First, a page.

With her parents' support Naomi quickly made her way back to London. On this second trip, Michael, Naomi and a team of two others wrote and recorded eight songs in just two and a half weeks, mostly working for 15-hour stretches. "The energy between all of us was incredible," she says of the late hours that produced "Radio On." "Being in a studio is like being in a session with a shrink. It gets personal very quickly." She jokes, "Our only contact with the outside world was opening the window to look at the passerbys on the streets below."

Through regular shows at the House of Blues and Hard Rock Live in Orlando, Naomi perfected her new songs, and suddenly, that proverbial ball was rolling. It seemed now everyone wanted to help the young songbird; Peter Lewit became her devoted lawyer; and Naomi was taking meetings with several record labels in New York. Naomi felt a great rapport with Epic's Jim Welch and chose to make her home at the label which had so successfully launched great individualistic female artists like Celine Dion, Sade, Macy Gray and Shakira.

A week after signing with Epic in April 2001, Naomi was already working with producers and writers from her "wish list" (" I've always been a student, looking at the back of albums, reading articles and finding out who's behind songs I love, right down to who mixed and mastered it" she notes.) Those she chose: Marius Devries (Bjork, Madonna, U2, Moulin Rouge), Cameron McVey (Massive Attack, All Saints, Neneh Cherry), Matt Rowe (Spice Girls), and Peter Zizzo (Avril Lavigne, Celine Dion). After a summer of writing and recording all over the Continent, Naomi narrowed the 50 co-written songs to those selected for what was meant to be her debut record. "I never decided that I wanted to become a singer," says the ambitious songwriter. "I just always felt that I was one". Here first record was a reflection of that. Naomi forms a picture of a young artist with a timeless voice -- a thinking-woman's pop singer-songwriter.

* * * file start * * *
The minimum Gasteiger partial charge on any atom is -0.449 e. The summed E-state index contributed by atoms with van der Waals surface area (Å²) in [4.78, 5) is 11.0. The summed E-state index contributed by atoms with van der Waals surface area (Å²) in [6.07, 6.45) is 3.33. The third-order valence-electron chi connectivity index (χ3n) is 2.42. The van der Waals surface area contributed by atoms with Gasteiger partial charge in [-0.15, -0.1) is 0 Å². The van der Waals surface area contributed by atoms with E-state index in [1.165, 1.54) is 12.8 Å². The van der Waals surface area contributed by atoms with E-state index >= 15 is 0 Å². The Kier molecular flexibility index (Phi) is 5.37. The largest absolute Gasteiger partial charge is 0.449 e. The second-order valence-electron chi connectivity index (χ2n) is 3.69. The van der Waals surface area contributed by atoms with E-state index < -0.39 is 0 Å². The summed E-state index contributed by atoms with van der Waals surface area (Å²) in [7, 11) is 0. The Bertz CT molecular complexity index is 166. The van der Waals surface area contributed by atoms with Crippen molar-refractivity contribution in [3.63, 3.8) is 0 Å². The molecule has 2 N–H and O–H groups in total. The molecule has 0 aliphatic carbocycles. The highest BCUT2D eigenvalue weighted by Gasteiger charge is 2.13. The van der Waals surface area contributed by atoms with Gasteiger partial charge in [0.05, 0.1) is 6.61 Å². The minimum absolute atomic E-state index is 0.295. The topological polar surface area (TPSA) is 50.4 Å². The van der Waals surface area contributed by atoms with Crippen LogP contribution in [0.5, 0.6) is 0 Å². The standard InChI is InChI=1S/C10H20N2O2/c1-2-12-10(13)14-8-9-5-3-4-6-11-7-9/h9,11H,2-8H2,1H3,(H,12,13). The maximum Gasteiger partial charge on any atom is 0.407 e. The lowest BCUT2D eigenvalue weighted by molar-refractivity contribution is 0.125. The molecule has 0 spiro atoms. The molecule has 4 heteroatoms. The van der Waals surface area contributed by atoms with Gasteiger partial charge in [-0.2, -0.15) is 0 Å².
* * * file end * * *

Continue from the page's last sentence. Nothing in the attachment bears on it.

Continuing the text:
When turmoil struck the Epic environment in 2003, Naomi chose, after months of thought, it would be best to leave the label and pursue other opportunities. The change boded well for Naomi. Knowing she had to start writing on her own and pushing further then she had gone before, she rose to the challenge. For the first time composing songs entirely on her own. She went back to her original teammate, Michael Scherchen. Together they produced the new record, which showed a tremendous growth on all counts for Naomi. Her writing found it's way to being more mature, the production grew stronger and her voice had entered a new realm. This is the Naomi Striemer we've been waiting for.

Naomi doesn't pretend to be anything less than delighted with the cards she's been dealt. "The things that really affect me are those that are universal. I try to find the beauty, love and inspiration in all things, even things that might be painful. I like to find the light in the darkness," notes the optimistic, yet thoughtful young woman.

Although her story may be different from other young artists, Naomi Striemer's ability to express complex emotions, and her effortless talent for crafting songs, strike a universal chord. She captures the image of a compelling songwriter, a transcendent voice, an accessible, individual style -- an outsider who is certainly no stranger.
Show More
Genres:
Christian Contemporary, Christian/gospel, Christian-gospel
Hometown:
Canada